NW: The poems are all in English except for one in Spanish, with a translated version. What is the piece in Spanish doing there? What about its translation into English? What do you want readers to be thinking about language? 

RT: In that piece, what I am trying to do is shed a bright light on the specifics of English syntax. First there’s a Spanish piece that’s very brief, a rendering of somebody at a union hall, shushing up fellow co-workers, trying to get his/her take on last night’s incident—the explosion. Later, in another instance the English “version” is a translation of the Spanish one, but without me straightening out the syntax. I keep the syntax of Spanish but use English words. The intended effect is to keep readers/listeners from internally dozing off, thinking that what they’re hearing is “meaning”, rather than a making of meaning. I do all sorts of things to keep spectators on their toes. I do this too, to keep me on my toes. If I get complacent, then it’s all over for the poem, or book, or reading, in terms of keeping it vital.

From an interview with Rodrigo Toscano at Puerto del Sol.
Where there is
No lineage, no record,
No quantifiable
Proof, there are
Myths, and where
There is no myth,
There are traces.

- Jenny Johnson, "Ephemera"

Reblogged from Un alma cercana
Ellos existen, yo no.

Escribe una introducción al poema que sea el poema. (Idea fallida.)

Yo soy el producto del imperialismo petrolero.

Everything's so disgusting in Houston. - D.D.

I want none of that.

I've been looking around and you were here all the time. - Roxanne Collins

I'm not interested in the differentiating of fiction and non-fiction into separate genres, I'm interested in how fiction and non-fiction inform and deform each other constantly.

- A paraphrase of something Lidia Yuknavitch said in Tucson a few weeks ago...
По утрам я делаю ненужных вещей.
The massacre of the whites [in Haiti in 1805 under Jean-Jacques Dessalines] was a tragedy; not for the whites. For these old slave-owners, those who burnt a little powder in the arse of a Negro, who buried him alive for insects to eat, who were well treated by Toussaint, and who, as soon as they go the chance, began their old cruelties again; for these there is no need to waste one tear or one drop of ink. The tragedy was for the blacks and the Mulattoes. It was not policy but revenge, and revenge has no place in politics. The whites were no longer to be feared, and such purposeless massacres degrade and brutalize a population, especially one which was just beginning as a nation and had had so bitter a past. The people did not want it—all they wanted was freedom, and independence seemed to promise that. Christophe and other generals strongly disapproved. Had the British and the Americans thrown their weight on the side of humanity, Dessalines might have been curbed. As it was Haiti suffered terribly from the resulting isolation. Whites were banished from Haiti for generations, and the unfortunate country, ruined economically, its population lacking in social culture, had its inevitable difficulties doubled by this massacre. That the new nation survived at all is forever to its credit for if the Haitians thought that imperialism was finished with them, they were mistaken.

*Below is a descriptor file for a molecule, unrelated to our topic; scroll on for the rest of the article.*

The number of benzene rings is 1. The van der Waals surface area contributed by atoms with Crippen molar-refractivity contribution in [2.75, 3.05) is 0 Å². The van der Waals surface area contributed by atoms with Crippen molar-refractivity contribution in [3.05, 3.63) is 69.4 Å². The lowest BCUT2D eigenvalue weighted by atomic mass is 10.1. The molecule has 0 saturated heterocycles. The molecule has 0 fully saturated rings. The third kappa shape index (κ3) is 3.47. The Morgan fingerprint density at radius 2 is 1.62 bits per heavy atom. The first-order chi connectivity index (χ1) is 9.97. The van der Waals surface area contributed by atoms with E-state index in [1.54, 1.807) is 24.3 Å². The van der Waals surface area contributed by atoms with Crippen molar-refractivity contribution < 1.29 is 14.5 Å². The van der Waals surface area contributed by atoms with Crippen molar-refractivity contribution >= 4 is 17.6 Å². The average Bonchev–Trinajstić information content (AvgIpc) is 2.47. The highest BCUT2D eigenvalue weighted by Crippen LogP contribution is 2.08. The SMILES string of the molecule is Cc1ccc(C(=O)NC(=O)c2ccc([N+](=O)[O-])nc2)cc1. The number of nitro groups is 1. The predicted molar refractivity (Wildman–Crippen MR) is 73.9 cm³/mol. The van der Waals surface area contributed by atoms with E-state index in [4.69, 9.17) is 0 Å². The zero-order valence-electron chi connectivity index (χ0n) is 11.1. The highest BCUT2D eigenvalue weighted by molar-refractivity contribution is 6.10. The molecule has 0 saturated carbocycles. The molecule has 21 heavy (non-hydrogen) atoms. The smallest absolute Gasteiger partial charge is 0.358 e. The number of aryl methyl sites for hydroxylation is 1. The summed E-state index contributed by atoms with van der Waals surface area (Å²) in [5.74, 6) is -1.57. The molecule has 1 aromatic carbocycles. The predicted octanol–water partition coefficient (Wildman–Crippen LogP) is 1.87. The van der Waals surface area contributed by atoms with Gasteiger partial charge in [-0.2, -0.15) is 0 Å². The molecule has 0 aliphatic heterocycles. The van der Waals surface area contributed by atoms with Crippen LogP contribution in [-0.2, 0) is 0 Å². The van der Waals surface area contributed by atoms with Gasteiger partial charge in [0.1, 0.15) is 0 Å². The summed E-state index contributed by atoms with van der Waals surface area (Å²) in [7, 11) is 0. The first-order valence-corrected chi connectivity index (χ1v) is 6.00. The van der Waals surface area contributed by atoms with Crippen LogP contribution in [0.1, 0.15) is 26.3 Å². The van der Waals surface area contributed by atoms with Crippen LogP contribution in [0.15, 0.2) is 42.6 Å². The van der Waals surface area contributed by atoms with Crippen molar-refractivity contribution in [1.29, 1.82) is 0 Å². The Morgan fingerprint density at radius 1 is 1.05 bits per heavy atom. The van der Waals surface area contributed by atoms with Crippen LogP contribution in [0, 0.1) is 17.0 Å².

- C.L.R. James, The Black Jacobins: Toussaint L'Ouverture and the San Domingo Revolution (1938)
I don’t think I write for freedom; I feel like when I write and read, what I go for is saturation, for intensity, that I am indeed operating “under the influence” of art. That’s a sensation that feels like a kind of freedom, but also the removal of agency, perhaps even of enslaving. Art connects me, ties me up, more than liberates me; and what it connects me to is often unpleasant because, as you note in your review of Kim Hyesoon, we live a blood-bucket world. I don’t feel like I’m “innovative” or progressive. I feel like poetry is dead, but I would rather wander in the Hades of poetry than in some new and improved world without poetry and its necro-glamorous excesses.

- Johannes Göransson, in conversation with Mia You here on the Poetry Foundation blog

and that quote builds off of something like this:

A translation – like a poem – is not a whole, complete item, as the monoglossic illusion would have us believe, but a zone into which we enter when we read and when we write. This zone contains boundaries but it also traverses boundaries; it contains contexts but the contexts might extend beyond the national boundaries; they may for example suggest that the U.S. and South Korea are intimately connected through wars and global capitalism. Translations are constantly taking place. Rather than try to quarantine them, or instrumentalize them for pedagogical purposes, we want to be overcome by them, possessed by them, changed by them. Just like we would with a work in English. That doesn’t mean that we forget about “context”: we forget about context as a field of mastery, as a way of accessing the “true meaning” of the poem, as an “over there.” It brings here and there into the same zone; the context becomes part of the deformation zone. We become gross sensationalists.

- By the same author on The Volta's Evening Will Come

En español por favor